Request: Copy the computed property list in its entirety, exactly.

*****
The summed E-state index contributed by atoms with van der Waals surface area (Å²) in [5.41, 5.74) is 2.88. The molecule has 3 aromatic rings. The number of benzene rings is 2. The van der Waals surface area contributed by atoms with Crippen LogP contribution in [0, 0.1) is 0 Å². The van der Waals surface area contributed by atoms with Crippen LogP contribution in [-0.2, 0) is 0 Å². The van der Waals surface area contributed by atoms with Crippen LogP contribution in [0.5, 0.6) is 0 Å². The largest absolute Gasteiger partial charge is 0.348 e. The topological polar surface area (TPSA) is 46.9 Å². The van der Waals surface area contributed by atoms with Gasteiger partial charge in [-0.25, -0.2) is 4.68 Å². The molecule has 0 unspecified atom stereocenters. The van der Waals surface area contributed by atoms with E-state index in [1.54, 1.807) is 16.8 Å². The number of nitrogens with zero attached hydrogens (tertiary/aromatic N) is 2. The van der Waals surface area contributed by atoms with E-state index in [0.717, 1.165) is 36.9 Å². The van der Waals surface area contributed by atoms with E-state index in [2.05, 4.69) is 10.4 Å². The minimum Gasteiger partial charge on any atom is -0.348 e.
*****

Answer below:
The summed E-state index contributed by atoms with van der Waals surface area (Å²) in [5.41, 5.74) is 2.88. The molecule has 3 aromatic rings. The number of benzene rings is 2. The van der Waals surface area contributed by atoms with Crippen LogP contribution in [0, 0.1) is 0 Å². The van der Waals surface area contributed by atoms with Crippen LogP contribution in [-0.2, 0) is 0 Å². The van der Waals surface area contributed by atoms with Crippen LogP contribution in [0.5, 0.6) is 0 Å². The largest absolute Gasteiger partial charge is 0.348 e. The topological polar surface area (TPSA) is 46.9 Å². The van der Waals surface area contributed by atoms with Gasteiger partial charge in [-0.25, -0.2) is 4.68 Å². The molecule has 0 unspecified atom stereocenters. The van der Waals surface area contributed by atoms with E-state index in [1.54, 1.807) is 16.8 Å². The number of nitrogens with zero attached hydrogens (tertiary/aromatic N) is 2. The van der Waals surface area contributed by atoms with E-state index in [0.717, 1.165) is 36.9 Å². The van der Waals surface area contributed by atoms with E-state index in [2.05, 4.69) is 10.4 Å². The minimum Gasteiger partial charge on any atom is -0.348 e.